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In my drupal site, often i see this message for the admin account

Sorry, too many failed login attempts from your IP address. This IP address is temporarily blocked.

I know i can solve it clearing the 'flood' database table, and i'm almost sure it is caused by people or bot trying to login as admin. 'Almost' for in the table flood the failed attemps have identifier '1-127.0.0.1' that is the local ip and it sound strange to me... There is a way to avoid the problem for good? (and to be sure it is about people/bot trying to login and not something else?)

(I mean obviously a convenient way. Allowing all the login attemps without blocking them is not a solution.)

  • So...you want to disable the feature that blocks people trying to gain unauthorised access to the admin user account? Isn't that a dangerous idea? – Clive Nov 16 '15 at 14:23
  • No, i edited the question and specified i do not want it. I was wondering if there is a way to stop the problem in a clever way i cannot imagine, and to guess what is happening. If the attemps came from a precise ip, i could control them, but a request coming from localhost... it is normal? it is really someone trying to hack my site? how to distinguish 'bad' attemps from 'good' attemps? – Sasha Grievus Nov 16 '15 at 14:33
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    That's not something Drupal can help you with, it doesn't know what your network considers to be good/bad traffic. You'll need to make that decision based on your own policies. Only you (or someone who knows your setup) would be able to tell you if a request from the loopback address is normal; it might be, might not be, totally depends. Ask your server administrator whether that should be happening – Clive Nov 16 '15 at 14:56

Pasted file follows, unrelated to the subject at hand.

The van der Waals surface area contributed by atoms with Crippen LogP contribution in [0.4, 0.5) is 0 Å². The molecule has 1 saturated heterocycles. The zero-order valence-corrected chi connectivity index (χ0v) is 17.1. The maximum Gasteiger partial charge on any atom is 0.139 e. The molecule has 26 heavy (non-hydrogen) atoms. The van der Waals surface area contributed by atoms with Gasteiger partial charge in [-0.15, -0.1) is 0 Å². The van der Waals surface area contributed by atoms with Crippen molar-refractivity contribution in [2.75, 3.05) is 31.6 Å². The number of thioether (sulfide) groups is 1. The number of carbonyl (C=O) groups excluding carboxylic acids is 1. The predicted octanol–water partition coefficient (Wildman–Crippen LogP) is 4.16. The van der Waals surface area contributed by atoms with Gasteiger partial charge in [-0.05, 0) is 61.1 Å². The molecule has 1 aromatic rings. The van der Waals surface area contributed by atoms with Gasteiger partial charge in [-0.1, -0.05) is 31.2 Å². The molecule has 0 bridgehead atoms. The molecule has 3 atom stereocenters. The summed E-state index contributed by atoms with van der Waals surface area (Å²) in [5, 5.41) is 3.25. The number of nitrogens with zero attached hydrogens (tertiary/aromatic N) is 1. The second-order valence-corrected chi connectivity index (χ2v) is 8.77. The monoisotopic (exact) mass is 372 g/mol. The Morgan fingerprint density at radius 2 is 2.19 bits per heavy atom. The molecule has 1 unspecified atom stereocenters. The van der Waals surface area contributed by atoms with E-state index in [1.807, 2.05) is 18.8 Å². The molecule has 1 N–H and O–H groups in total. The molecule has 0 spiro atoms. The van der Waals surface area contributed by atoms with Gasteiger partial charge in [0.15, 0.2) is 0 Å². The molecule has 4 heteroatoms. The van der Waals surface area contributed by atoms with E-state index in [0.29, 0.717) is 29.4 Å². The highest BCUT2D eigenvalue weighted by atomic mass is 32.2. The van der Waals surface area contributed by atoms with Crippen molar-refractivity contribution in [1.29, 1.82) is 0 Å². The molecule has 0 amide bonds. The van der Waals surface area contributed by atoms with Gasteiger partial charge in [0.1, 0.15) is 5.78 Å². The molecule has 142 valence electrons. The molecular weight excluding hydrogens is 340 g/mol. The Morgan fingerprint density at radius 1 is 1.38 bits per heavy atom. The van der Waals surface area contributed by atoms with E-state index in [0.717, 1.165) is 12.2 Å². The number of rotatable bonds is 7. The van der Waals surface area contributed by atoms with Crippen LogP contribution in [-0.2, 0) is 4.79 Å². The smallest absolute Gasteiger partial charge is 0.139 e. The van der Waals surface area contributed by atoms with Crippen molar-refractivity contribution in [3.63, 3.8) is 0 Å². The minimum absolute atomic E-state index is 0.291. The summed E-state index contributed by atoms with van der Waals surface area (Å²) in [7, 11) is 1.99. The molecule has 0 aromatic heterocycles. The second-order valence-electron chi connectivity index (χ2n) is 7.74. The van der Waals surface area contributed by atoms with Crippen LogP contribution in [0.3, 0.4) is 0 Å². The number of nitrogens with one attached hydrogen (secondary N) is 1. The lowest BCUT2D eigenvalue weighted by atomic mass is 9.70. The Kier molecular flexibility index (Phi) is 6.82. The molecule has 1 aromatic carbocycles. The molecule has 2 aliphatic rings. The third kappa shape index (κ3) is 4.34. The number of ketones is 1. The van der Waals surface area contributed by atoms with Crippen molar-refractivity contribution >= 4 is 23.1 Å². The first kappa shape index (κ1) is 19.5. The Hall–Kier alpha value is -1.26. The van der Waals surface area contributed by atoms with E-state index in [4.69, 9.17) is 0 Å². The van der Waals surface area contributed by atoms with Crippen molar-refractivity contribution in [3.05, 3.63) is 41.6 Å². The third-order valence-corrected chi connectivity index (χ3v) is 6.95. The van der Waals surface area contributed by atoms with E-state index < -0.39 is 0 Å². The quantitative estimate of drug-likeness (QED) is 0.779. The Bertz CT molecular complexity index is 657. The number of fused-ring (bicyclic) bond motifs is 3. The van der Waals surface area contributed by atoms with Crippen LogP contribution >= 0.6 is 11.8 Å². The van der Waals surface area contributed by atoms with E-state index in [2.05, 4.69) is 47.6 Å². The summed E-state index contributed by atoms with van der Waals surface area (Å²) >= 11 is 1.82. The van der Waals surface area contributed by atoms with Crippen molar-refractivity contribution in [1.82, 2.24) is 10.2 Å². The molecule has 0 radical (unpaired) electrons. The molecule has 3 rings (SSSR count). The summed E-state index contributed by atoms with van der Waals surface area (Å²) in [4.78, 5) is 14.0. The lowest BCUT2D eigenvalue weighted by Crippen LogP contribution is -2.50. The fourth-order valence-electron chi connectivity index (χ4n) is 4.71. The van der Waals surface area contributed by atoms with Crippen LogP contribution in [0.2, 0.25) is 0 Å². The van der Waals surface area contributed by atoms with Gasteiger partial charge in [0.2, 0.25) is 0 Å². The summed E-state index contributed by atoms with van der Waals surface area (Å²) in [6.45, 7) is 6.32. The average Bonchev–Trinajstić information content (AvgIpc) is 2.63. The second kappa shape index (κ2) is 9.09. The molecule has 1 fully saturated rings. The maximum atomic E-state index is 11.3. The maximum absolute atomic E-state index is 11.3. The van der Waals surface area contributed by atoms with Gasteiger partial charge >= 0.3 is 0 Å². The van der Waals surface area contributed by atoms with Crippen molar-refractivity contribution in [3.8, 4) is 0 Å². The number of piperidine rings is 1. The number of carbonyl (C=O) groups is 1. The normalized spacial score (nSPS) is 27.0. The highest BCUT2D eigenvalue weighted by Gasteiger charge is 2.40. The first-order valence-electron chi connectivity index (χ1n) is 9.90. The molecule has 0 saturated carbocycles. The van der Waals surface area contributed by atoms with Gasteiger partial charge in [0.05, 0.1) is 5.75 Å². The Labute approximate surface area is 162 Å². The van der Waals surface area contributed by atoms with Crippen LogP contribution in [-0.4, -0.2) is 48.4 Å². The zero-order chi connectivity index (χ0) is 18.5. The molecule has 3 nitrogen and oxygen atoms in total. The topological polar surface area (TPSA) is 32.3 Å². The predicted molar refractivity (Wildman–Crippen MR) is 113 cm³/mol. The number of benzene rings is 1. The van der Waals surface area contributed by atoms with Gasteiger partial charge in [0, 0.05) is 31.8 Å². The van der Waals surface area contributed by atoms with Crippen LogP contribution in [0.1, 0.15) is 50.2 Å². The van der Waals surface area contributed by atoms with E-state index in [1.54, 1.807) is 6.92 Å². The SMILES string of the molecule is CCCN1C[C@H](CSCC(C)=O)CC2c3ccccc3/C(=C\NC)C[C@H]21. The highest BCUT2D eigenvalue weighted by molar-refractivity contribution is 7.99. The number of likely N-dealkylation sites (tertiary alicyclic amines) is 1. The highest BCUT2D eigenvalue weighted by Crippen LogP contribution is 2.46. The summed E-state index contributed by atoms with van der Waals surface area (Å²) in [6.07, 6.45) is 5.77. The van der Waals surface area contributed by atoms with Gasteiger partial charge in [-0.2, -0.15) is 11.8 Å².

• I am the server administrator :D – Sasha Grievus Nov 16 '15 at 15:04
  • I tried to google it as a server problem instead of a drupal one, and seems to be a pretty common issue karelbemelmans.be/2015/04/… Changing point of view could lead me to the solution. Hooray for Clive ;) – Sasha Grievus Nov 16 '15 at 15:10
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The answer can be found in this article

https://www.karelbemelmans.be/2015/04/reverse-proxy-configuration-for-drupal-7-sites/

Adding these lines to settings.php solves the issue:

$conf['reverse_proxy'] = TRUE;
$conf['reverse_proxy_addresses'] = array('127.0.0.1');
$conf['reverse_proxy_header'] = 'HTTP_X_FORWARDED_FOR';

Added these lines, in the flood table of the drupal site database, every failed login request is logged with the real ip the request came from.

The real problem, indeed, was not lying in the failed login attemps, but in linking all the attemps to the loopback address. Looking at the flood table in drupal database, I could see every request under the ip 127.0.0.1, which is wrong and causes any request from any user (and any ip) to be blocked if anyone from any ip tried to login with wrong passwords. Linking attemps to their right ip makes the drupal flood protection working as expected, that is blocking attemps only from the ip which tried to login with wrong password.

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